/// Reset the wait flag so the thread running DoWork will start up again

        /// </summary>

        public void Go()

        {

            _gotWorkEvent.Set();

        }

 

 

        public void DoWork()

        {

            while (_active)

            {

                _gotWorkEvent.WaitOne();//Wait for someone to call Go on us

 

                if (null != Work && null != Arg) //make sure they set the callback action and the argument to the action

                {

                    lock (_syncRoot)

                    {

                        Busy = true;

                        _acceptingWorkEvent.Reset();//Not accepting work now..

                    }

 

                    Work(Arg);//Do the action

                    Work = null;

                    Arg = default(T);

 

                    lock (_syncRoot)

                    {

                        Busy = false;

                        _acceptingWorkEvent.Set();//We are accepting work

                        _gotWorkEvent.Reset();//Don't have work

                        Done(Arg);//Call back to the pool in case someone is waiting on a free worker

                    }

 

                }

 

            }

 

        }

 

    }

}

 

Now, let’s take a brief look at how xUnit works, starting with the xUnit GUI and working down.

 

Click on the sequence diagram to see it full size.  I have paraphrased a bit, and the authors of xUnit might recognize some methods they don’t recall writing.  There are some interesting things here, starting with ExecutorWrapper.CreateObject:

        object CreateObject(string typeName, params object[] args)

        {

            try

            {

                return appDomain.CreateInstanceAndUnwrap(xUnitAssemblyName.FullName, typeName, false, 0, null, args, null, null, null);

            }

            catch (TargetInvocationException ex)

            {

                RethrowWithNoStackTraceLoss(ex.InnerException);

                return null;

            }

        }

So we’re going to be executing the tests inside a new AppDomain.  This was confusing at first.  The code for RunAssembly.DoSequential should make it fairly easy to understand the rest of the execution pipeline:

            protected void DoSequential(Executor executor, object _handler)

            {

                ICallbackEventHandler handler = _handler as ICallbackEventHandler;

                AssemblyResult results = new AssemblyResult(new Uri(executor.assembly.CodeBase).LocalPath);

 

                Type[] exportedTypes = executor.assembly.GetExportedTypes();

                int count = exportedTypes.Length;

                foreach (Type type in exportedTypes)

                {

                    ITestClassCommand testClassCommand = TestClassCommandFactory.Make(type);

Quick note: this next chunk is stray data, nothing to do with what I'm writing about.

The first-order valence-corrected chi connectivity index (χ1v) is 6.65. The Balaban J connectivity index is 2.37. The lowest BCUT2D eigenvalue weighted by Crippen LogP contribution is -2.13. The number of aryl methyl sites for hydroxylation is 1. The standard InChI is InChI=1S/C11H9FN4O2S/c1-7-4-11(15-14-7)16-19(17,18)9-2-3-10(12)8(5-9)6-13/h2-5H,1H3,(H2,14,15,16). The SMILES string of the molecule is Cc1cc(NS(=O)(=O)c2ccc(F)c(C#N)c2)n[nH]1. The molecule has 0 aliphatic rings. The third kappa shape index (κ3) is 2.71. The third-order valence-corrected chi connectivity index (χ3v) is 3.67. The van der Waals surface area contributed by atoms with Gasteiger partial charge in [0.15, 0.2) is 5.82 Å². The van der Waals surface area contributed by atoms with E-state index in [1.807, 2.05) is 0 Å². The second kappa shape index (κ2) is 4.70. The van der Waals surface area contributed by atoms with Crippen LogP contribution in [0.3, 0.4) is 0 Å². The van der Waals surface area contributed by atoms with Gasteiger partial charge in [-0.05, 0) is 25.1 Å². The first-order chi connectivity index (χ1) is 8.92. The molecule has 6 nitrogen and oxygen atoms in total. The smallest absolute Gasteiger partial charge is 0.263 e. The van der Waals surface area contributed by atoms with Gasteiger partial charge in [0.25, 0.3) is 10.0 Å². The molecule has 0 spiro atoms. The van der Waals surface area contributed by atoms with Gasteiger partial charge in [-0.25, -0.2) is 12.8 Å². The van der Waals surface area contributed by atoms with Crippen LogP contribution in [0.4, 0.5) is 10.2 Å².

if (testClassCommand != null)

                    {

                        ClassResult classResult = TestClassCommandRunner.Execute(testClassCommand,

                                                                                 null,

                                                                                 result => OnTestResult(result, handler));

                        results.Add(classResult);

                    }

                }

 

                OnTestResult(results, handler);

            }

 

 

        }

For each class with Tests inside the assembly, pass the Type off to TestClassCommandRunner and Execute on down the chain.  When the results are available, we call OnTestResult, which is the callback we passed all the way from the XUnit GUI.  This allows the UI to update itself as the tests are run.

Now we have an understanding of what xUnit is doing.  In the next article, we’ll look at using multiple threads to reduce that test execution time.

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Going to TechEd

by Administrator 7. May 2008 18:09

Looks like I'm going to TechEd!

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Concurrent Builds in .NET

by Administrator 1. May 2008 19:53

All my concurrent dreams are coming true, concurrently!

First I had some early success getting concurrent unit testing working, details are forthcoming.  I did just have a new son so I'm behind on publishing the latest research.  Next, Scott Hanselman answers my call for concurrent builds here:

http://feeds.feedburner.com/~r/ScottHanselman/~3/277248176/FasterBuildsWithMSBuildUsingParallelBuildsAndMulticoreCPUs.aspx

There is an old Channel 9 video where the MSBuild team talks about concurrent builds.  http://channel9.msdn.com/Showpost.aspx?postid=219308  You will note that they decided on a Tree Based Scheme to manage the dependencies between build targets.  I guess I'm not so Crazy After All, am I?  My problem with the MSBuild concurrency is that it wasn't working in Visual Studio and I felt it should be enabled inside Visual Studio by default, since developers spend a lot of time building solutions using CTRL+SHIFT+B.  Scott has answered this concern here:

http://www.hanselman.com/blog/HackParallelMSBuildsFromWithinTheVisualStudioIDE.aspx

It's a hack as he points out, but we're getting there.  Ideally this would be made available in a Service Pack to VS2008, but I suspect we'll be waiting until the next version unfortunately.

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About the author

Damon Payne is a Microsoft MVP specializing in Smart Client solution architecture.